We recently took a look at Marvin Harrison’s top moments with the Indianapolis Colts, and so now it’s time to take a look at Tony Dungy’s as well.
Dungy will be formally inducted into the Pro Football Hall of Fame this weekend and is the winningest coach in Colts history, and he was the head coach during one of the most remarkable eras in NFL history. During his seven years leading the Colts, Dungy’s team made the playoffs in each of them and won at least 12 games in the final six. There are plenty of worthy moments to choose from, but here are my top five Tony Dungy moments - after which you can discuss your own in the comments.
5. vs. Denver Broncos, 2003 postseason
Tony Dungy was hired by the Colts in 2002, but the only reason he was available was because the Tampa Bay Buccaneers had fired him. Dungy had completely turned around one of the league’s worst franchises into a perennial playoff team, but he had too many playoff losses for the Tampa Bay leadership. Indianapolis, meanwhile, had some of the same issues. They hadn’t won a playoff game since the 1995 season, having lost four straight playoff games. Then Dungy was hired and got the team to the postseason in his first season, only to lose 41-0 to the New York Jets. Five straight playoff losses for the Colts, and Dungy had lost his last four postseason games and had just a 2-5 playoff record. Clearly, he could use a playoff win (as could his quarterback, Peyton Manning).
They both got it in a statement win in the wild card round following the 2003 season. The Colts hosted the Denver Broncos and completely destroyed them, winning 41-10. The Colts jumped out to a 31-3 halftime lead and they never let up, as Manning finished with a perfect passer rating on the day. It was a blowout win that the Colts desperately needed, and then the following week they went on the road and defeated the Kansas City Chiefs 38-31. Though they would fall short in the AFC title game to the Patriots, the win marked the first postseason victory of Dungy’s tenure with the Colts.
4. vs. Arizona Cardinals, 2005 season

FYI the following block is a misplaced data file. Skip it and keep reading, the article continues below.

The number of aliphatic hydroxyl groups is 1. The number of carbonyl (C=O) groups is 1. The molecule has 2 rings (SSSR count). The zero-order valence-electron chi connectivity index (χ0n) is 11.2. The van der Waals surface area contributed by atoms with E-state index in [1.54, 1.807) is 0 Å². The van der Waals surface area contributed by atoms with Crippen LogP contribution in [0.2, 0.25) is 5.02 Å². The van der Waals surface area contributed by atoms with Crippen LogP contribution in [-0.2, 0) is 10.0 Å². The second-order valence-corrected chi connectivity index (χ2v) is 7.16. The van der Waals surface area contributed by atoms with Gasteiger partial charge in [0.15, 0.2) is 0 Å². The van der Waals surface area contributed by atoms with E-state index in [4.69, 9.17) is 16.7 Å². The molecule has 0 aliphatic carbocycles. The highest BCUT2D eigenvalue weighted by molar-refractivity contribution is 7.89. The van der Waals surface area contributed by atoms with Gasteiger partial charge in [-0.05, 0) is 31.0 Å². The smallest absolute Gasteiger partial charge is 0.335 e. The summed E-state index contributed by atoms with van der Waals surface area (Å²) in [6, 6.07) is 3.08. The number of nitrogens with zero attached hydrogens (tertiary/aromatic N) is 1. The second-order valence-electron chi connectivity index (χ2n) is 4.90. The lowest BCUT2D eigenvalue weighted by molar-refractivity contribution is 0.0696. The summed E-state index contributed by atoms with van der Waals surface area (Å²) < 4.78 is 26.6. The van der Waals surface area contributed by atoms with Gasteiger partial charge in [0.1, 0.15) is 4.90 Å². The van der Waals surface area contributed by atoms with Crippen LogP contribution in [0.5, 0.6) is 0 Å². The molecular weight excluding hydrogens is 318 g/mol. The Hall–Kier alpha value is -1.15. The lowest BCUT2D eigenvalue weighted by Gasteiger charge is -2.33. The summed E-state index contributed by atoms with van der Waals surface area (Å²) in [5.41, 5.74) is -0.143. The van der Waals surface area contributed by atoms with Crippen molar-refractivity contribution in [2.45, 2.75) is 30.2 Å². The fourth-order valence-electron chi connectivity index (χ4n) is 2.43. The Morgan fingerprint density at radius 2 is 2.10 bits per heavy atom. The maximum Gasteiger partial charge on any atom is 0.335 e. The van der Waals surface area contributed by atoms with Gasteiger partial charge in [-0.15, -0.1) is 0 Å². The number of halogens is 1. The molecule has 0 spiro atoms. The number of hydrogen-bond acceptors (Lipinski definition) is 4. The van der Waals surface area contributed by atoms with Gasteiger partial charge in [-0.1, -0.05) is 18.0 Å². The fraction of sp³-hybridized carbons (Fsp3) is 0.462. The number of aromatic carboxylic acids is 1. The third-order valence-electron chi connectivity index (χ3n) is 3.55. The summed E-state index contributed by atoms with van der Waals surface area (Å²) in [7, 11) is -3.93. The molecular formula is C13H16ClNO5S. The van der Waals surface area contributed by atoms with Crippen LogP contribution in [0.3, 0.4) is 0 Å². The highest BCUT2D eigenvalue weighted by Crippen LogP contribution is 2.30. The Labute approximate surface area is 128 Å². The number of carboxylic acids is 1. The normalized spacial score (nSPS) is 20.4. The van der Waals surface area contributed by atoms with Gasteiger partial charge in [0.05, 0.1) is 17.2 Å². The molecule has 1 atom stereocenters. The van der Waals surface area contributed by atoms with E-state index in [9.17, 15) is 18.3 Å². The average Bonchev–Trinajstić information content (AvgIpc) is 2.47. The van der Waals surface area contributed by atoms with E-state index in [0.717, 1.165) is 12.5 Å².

In 2005 the Indianapolis Colts began the season 13-0, but that soon paled in comparison to the tragedy that befell the Dungy family. Dungy’s son James tragically took his own life in December of 2005, and the Dungy family was left grieving. Dungy decided to return to doing what he loved doing just days after burying his son, however, and so after a one game absence he returned to the sidelines to coach the 13-2 Colts. It was a meaningless game against the Arizona Cardinals on New Year’s Day, as the Colts already had the top seed in the AFC locked up. As such, it was decided that backup quarterback Jim Sorgi and the rest of the subs would play most of the game. Before the game, the Colts held a moment of silence in honor of James Dungy, and then the game began. Sorgi threw two touchdown passes and the Colts held a 17-13 lead late in the football game. The Cardinals got down to the two yard line in the final two minutes and were threatening, but the Colts’ backup defense held firm, stopping the Cardinals three straight times - on fourth down due to replay reversal - and forced a turnover on downs with 13 seconds left. Safety Mike Doss grabbed the football and handed it to his coach, greeted by a thunderous applause from the RCA Dome crowd.
"I know those guys wanted to win the game for me and wanted todo it for a lot of reasons," Dungy said after the game. "But I think they wanted to win it for me, and they came up with the effort to do it. It was special."
3. vs. Tampa Bay Buccaneers, 2003 regular season